Register for citation alerts

Assessing the thrombosis risk of PICC in cancer patients

"The results provide evidence for the practitioner's early use of the Caprini to assess the thrombotic risk in patients with PICCs" Feng et al (2021).

Abstract:

Purpose: There was no optimal risk assessment tool to stratify the risk of peripherally inserted central catheter-related venous thromboembolism (PICC-RVT) in cancer patients. We currently use the Caprini risk assessment model for thrombotic risk assessment, but no evidence exists on the effectiveness of Caprini in such patients. This study was to assess the validity of the Caprini in Chinese cancer patients with PICCs.

Methods: We conducted a prospective study of 468 participants. Following calculating the Caprini score, color Doppler ultrasonography was performed every 7 days for 3 weeks to confirm PICC-RVT.

Results: There was a correlation between PICC-RVT and the Caprini score. Compared with scores of 5, the risk was 2.089-fold greater (95% CI 1.165-3.743, P = 0.012) in patients with a score of 6 and 7, and 7.156-fold greater (95% CI 3.157-16.217, P < 0.001) in patients with scores ≥8. The area under the receiver-operating characteristic curve was 0.636 (95% CI 0.590-0.680; P < 0.001). 6 was the best cutoff point for Caprini, with a sensitivity of 0.76 and a specificity of 0.44.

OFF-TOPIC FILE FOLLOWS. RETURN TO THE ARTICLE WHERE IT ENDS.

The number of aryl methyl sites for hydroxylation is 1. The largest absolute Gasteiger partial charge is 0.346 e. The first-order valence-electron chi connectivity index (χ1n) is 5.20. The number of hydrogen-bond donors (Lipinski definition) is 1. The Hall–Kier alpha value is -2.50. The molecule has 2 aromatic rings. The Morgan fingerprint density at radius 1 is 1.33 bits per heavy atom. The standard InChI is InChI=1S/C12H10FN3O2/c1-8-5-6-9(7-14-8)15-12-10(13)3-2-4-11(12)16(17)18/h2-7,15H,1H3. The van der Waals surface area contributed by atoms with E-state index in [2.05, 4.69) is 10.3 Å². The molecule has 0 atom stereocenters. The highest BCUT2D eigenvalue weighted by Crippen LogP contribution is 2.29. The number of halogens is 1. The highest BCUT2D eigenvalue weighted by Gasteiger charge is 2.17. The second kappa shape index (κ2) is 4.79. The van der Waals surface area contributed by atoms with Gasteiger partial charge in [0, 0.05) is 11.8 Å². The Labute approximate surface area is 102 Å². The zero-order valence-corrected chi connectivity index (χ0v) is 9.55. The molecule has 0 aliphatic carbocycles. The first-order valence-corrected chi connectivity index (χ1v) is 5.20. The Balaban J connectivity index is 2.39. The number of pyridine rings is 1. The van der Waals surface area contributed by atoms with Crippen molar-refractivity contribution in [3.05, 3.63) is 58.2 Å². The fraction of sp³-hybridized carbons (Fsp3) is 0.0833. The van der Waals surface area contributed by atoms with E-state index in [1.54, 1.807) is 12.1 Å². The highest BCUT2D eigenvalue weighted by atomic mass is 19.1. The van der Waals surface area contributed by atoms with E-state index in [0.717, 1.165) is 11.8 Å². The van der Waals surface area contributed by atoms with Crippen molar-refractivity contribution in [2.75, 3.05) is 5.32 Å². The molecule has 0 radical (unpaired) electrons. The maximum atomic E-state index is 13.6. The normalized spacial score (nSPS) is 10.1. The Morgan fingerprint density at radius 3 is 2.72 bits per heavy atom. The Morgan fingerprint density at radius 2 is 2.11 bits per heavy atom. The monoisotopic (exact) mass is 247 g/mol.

Conclusions: The Caprini can be used for high-risk screening of the PICC-RVT in cancer patients, and classification of the highest risk level using a score of 6 can be more clinically significant compared to 5 as recommended. The results provide evidence for the practitioner’s early use of the Caprini to assess the thrombotic risk in patients with PICCs and take timely prevention measures. But pharmacological prevention should be considered seriously for its low specificity.

Reference:

Feng Y, Zheng R, Fu Y, Xiang Q, Yue Z, Li J, Yu C, Jiang Y. Assessing the thrombosis risk of peripherally inserted central catheters in cancer patients using Caprini risk assessment model: a prospective cohort study. Support Care Cancer. 2021 Feb 16. doi: 10.1007/s00520-021-06073-4. Epub ahead of print. PMID: 33594508.